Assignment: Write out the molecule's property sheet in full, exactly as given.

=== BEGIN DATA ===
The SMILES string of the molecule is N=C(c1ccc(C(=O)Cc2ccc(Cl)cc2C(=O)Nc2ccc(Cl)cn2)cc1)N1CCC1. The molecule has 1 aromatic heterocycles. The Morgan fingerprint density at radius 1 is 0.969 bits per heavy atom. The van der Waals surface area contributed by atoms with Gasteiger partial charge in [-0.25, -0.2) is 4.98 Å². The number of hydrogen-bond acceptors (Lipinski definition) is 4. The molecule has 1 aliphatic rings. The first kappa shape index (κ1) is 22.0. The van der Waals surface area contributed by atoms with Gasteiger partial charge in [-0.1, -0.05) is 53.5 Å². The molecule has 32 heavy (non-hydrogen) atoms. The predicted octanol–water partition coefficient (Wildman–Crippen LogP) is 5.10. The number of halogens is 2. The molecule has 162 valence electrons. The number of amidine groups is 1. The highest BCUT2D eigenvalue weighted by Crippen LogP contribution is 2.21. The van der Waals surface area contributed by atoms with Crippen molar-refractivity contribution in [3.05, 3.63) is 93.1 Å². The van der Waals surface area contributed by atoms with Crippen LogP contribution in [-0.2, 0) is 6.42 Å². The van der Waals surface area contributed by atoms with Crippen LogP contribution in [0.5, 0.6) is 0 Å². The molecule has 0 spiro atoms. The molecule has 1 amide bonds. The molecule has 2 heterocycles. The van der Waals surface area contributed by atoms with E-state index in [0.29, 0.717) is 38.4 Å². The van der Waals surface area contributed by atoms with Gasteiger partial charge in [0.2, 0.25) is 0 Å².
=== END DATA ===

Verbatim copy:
The SMILES string of the molecule is N=C(c1ccc(C(=O)Cc2ccc(Cl)cc2C(=O)Nc2ccc(Cl)cn2)cc1)N1CCC1. The molecule has 1 aromatic heterocycles. The Morgan fingerprint density at radius 1 is 0.969 bits per heavy atom. The van der Waals surface area contributed by atoms with Gasteiger partial charge in [-0.25, -0.2) is 4.98 Å². The number of hydrogen-bond acceptors (Lipinski definition) is 4. The molecule has 1 aliphatic rings. The first kappa shape index (κ1) is 22.0. The van der Waals surface area contributed by atoms with Gasteiger partial charge in [-0.1, -0.05) is 53.5 Å². The molecule has 32 heavy (non-hydrogen) atoms. The predicted octanol–water partition coefficient (Wildman–Crippen LogP) is 5.10. The number of halogens is 2. The molecule has 162 valence electrons. The number of amidine groups is 1. The highest BCUT2D eigenvalue weighted by Crippen LogP contribution is 2.21. The van der Waals surface area contributed by atoms with Crippen molar-refractivity contribution in [3.05, 3.63) is 93.1 Å². The van der Waals surface area contributed by atoms with Crippen LogP contribution in [-0.2, 0) is 6.42 Å². The van der Waals surface area contributed by atoms with Crippen LogP contribution in [0.5, 0.6) is 0 Å². The molecule has 0 spiro atoms. The molecule has 1 amide bonds. The molecule has 2 heterocycles. The van der Waals surface area contributed by atoms with E-state index in [0.29, 0.717) is 38.4 Å². The van der Waals surface area contributed by atoms with Gasteiger partial charge in [0.2, 0.25) is 0 Å².